The Iterate command can be used to create fractals, as well as a range of other constructions that can be defined in an iterative manner. For example, a hexagon can be constructed by rotating a point around a center by 60° repeatedly—you can do that rotation once, then iterate the procedure. Students may find iteration useful for some investigations, and you might also use it to build sketches that can be used to explore questions such as, “How many diagonals will different polygons have?”, or “How does the area of a polygon change as its number of sides increases?”


The Measure menu offers valuable tools for exploring geometry, with commands for perimeter, circumference, area, length, distance, angle, radius, and ratio. Consider a triangle ABC, where AB is the diameter of a circle and C is on the circumference. Students can measure all three angles; when C is dragged along the circumference, angles B and C vary, while angle C always measures 90°. Ask students to change the size of the circle and check whether the measurement of angle C still stays the same. By using measurements, students can begin to appreciate the importance of invariance in geometry, and to look for examples of it in their own investigations.

“Below the line” in the Measure menu, you’ll find commands that will enable students to explore analytic geometry as Descartes did—investigating shapes and solving problems using the Cartesian coordinate system.

Measurement is an important tool in conjecture. For example, when students connect the midpoints of a rhombus with segments, they may conjecture that the resulting quadrilateral is a rectangle. Finding measures can quickly support or contradict emerging hypotheses, saving students time in pursuing false paths. If conjectures are supported by measurement and the “drag test,” the next step is answering the question, “Why?” Sketchpad can help there too...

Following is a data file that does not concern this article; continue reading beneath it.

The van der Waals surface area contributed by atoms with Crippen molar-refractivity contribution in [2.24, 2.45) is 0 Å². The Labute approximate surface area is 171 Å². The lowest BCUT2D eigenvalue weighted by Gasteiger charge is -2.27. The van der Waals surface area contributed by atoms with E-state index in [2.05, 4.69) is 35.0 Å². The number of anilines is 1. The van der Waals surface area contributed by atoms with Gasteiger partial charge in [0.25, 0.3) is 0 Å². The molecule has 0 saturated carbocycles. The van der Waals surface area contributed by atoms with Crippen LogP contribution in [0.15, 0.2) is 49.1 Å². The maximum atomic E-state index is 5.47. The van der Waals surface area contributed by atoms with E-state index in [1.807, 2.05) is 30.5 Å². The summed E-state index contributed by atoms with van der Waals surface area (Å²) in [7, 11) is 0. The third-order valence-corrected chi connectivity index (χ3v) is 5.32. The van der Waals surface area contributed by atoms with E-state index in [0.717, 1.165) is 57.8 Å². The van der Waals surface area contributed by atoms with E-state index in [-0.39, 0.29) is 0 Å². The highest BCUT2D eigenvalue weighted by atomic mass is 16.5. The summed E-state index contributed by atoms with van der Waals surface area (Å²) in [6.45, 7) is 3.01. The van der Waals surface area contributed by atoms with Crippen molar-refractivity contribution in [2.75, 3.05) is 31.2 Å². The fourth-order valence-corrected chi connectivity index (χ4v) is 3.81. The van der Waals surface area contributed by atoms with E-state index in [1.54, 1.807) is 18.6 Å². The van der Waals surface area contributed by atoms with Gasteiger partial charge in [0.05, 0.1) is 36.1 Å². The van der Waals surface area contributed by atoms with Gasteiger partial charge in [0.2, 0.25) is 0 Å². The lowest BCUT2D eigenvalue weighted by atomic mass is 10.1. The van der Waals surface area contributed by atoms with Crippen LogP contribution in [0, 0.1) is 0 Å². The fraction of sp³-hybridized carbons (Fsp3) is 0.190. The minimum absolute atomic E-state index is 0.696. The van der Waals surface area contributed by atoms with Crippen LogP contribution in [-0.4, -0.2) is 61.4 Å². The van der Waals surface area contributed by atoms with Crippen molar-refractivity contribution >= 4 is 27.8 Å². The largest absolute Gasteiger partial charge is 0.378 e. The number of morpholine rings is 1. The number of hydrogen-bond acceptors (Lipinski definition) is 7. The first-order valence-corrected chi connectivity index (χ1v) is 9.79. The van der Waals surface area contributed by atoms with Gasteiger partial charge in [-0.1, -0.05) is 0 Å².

Geometric Thinking and Proof

Although Sketchpad provides a foundation in the visual realm as students work with geometric ideas, it also supports transition from mere visual recognition (van Hiele level 0: visualization); to recognizing properties through construction, vocabulary use, and also through the sheer number of examples available for different shapes (van Hiele level 1: analysis); and then to recognizing relationships among properties through the making and testing of hypothesis, looking for generalizations and counterexamples (van Hiele level 2: abstraction).

As students develop skills in geometric thinking and proof, Sketchpad can play an important role in a variety of ways, based on your particular goals. For example, through measurements or dragging, Sketchpad can help students verify results and gain confidence about the validity of conjectures. Sketchpad’s visualization capacities can also help students gain insight into why a relationship is true. And, Sketchpad can help students discover new results, and then communicate their findings in precise, compelling ways (especially using the Marker tool and Hot Text).

Sketchpad helps students make geometric objects their own—they construct them, manipulate them, and uncover important relationships. And the geometric tools that they use to explore the geometry curriculum will enable them to model a wide range of mathematical problems, putting their visual and dynamic abilities to work in creating, testing, and communicating solutions.

Sample Activities